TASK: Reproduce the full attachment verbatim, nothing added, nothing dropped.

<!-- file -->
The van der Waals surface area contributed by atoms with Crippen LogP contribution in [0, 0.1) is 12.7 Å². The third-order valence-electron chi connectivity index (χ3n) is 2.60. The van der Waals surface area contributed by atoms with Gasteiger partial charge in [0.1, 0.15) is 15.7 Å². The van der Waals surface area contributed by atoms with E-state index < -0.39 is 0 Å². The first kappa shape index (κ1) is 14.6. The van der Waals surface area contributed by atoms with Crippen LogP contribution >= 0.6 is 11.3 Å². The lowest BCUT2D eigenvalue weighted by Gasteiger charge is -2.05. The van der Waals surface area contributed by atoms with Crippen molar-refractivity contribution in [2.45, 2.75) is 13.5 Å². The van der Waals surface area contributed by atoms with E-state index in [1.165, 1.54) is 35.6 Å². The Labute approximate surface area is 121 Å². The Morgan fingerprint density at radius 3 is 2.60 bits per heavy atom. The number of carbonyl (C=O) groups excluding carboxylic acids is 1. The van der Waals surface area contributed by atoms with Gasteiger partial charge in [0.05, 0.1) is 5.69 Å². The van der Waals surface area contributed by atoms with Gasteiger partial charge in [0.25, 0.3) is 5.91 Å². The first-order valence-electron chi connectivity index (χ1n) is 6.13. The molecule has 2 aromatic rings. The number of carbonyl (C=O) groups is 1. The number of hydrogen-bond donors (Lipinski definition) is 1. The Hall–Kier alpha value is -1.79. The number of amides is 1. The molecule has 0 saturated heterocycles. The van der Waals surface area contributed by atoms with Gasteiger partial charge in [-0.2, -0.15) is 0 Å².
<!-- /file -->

The van der Waals surface area contributed by atoms with Crippen LogP contribution in [0, 0.1) is 12.7 Å². The third-order valence-electron chi connectivity index (χ3n) is 2.60. The van der Waals surface area contributed by atoms with Gasteiger partial charge in [0.1, 0.15) is 15.7 Å². The van der Waals surface area contributed by atoms with E-state index < -0.39 is 0 Å². The first kappa shape index (κ1) is 14.6. The van der Waals surface area contributed by atoms with Crippen LogP contribution >= 0.6 is 11.3 Å². The lowest BCUT2D eigenvalue weighted by Gasteiger charge is -2.05. The van der Waals surface area contributed by atoms with Crippen molar-refractivity contribution in [2.45, 2.75) is 13.5 Å². The van der Waals surface area contributed by atoms with E-state index in [1.165, 1.54) is 35.6 Å². The Labute approximate surface area is 121 Å². The Morgan fingerprint density at radius 3 is 2.60 bits per heavy atom. The number of carbonyl (C=O) groups excluding carboxylic acids is 1. The van der Waals surface area contributed by atoms with Gasteiger partial charge in [0.05, 0.1) is 5.69 Å². The van der Waals surface area contributed by atoms with Gasteiger partial charge in [0.25, 0.3) is 5.91 Å². The first-order valence-electron chi connectivity index (χ1n) is 6.13. The molecule has 2 aromatic rings. The number of carbonyl (C=O) groups is 1. The number of hydrogen-bond donors (Lipinski definition) is 1. The Hall–Kier alpha value is -1.79. The number of amides is 1. The molecule has 0 saturated heterocycles. The van der Waals surface area contributed by atoms with Gasteiger partial charge in [-0.2, -0.15) is 0 Å².